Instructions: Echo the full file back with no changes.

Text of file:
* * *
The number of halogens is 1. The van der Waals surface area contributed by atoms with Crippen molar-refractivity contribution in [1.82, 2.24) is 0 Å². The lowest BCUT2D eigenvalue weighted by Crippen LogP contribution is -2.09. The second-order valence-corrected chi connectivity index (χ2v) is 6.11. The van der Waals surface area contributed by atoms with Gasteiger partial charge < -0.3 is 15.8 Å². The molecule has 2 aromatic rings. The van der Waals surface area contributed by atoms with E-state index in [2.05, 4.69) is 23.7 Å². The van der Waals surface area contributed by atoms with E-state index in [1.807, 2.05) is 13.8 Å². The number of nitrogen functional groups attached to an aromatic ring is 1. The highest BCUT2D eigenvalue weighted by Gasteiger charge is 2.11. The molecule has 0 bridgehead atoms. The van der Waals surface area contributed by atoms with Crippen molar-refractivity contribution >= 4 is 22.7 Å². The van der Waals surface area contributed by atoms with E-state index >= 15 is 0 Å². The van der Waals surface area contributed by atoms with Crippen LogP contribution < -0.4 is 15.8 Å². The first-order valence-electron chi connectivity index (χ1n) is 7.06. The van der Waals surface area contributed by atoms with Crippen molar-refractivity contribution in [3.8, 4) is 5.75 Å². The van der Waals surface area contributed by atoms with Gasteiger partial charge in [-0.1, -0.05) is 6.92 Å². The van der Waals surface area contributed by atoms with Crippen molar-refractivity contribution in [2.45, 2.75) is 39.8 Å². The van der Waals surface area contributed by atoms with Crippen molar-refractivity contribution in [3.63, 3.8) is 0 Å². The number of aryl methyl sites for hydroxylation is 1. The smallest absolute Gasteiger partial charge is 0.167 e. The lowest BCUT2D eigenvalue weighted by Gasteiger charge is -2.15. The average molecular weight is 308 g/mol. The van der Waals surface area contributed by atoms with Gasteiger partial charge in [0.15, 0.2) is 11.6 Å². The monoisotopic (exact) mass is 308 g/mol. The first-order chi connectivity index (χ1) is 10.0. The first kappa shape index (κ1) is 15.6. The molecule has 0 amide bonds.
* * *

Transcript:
The number of halogens is 1. The van der Waals surface area contributed by atoms with Crippen molar-refractivity contribution in [1.82, 2.24) is 0 Å². The lowest BCUT2D eigenvalue weighted by Crippen LogP contribution is -2.09. The second-order valence-corrected chi connectivity index (χ2v) is 6.11. The van der Waals surface area contributed by atoms with Gasteiger partial charge < -0.3 is 15.8 Å². The molecule has 2 aromatic rings. The van der Waals surface area contributed by atoms with E-state index in [2.05, 4.69) is 23.7 Å². The van der Waals surface area contributed by atoms with E-state index in [1.807, 2.05) is 13.8 Å². The number of nitrogen functional groups attached to an aromatic ring is 1. The highest BCUT2D eigenvalue weighted by Gasteiger charge is 2.11. The molecule has 0 bridgehead atoms. The van der Waals surface area contributed by atoms with Crippen molar-refractivity contribution >= 4 is 22.7 Å². The van der Waals surface area contributed by atoms with E-state index >= 15 is 0 Å². The van der Waals surface area contributed by atoms with Crippen LogP contribution < -0.4 is 15.8 Å². The first-order valence-electron chi connectivity index (χ1n) is 7.06. The van der Waals surface area contributed by atoms with Crippen molar-refractivity contribution in [3.8, 4) is 5.75 Å². The van der Waals surface area contributed by atoms with Gasteiger partial charge in [-0.1, -0.05) is 6.92 Å². The van der Waals surface area contributed by atoms with Crippen molar-refractivity contribution in [2.45, 2.75) is 39.8 Å². The van der Waals surface area contributed by atoms with Crippen molar-refractivity contribution in [3.63, 3.8) is 0 Å². The number of aryl methyl sites for hydroxylation is 1. The smallest absolute Gasteiger partial charge is 0.167 e. The lowest BCUT2D eigenvalue weighted by Gasteiger charge is -2.15. The average molecular weight is 308 g/mol. The van der Waals surface area contributed by atoms with Gasteiger partial charge in [0.15, 0.2) is 11.6 Å². The monoisotopic (exact) mass is 308 g/mol. The first-order chi connectivity index (χ1) is 10.0. The first kappa shape index (κ1) is 15.6. The molecule has 0 amide bonds.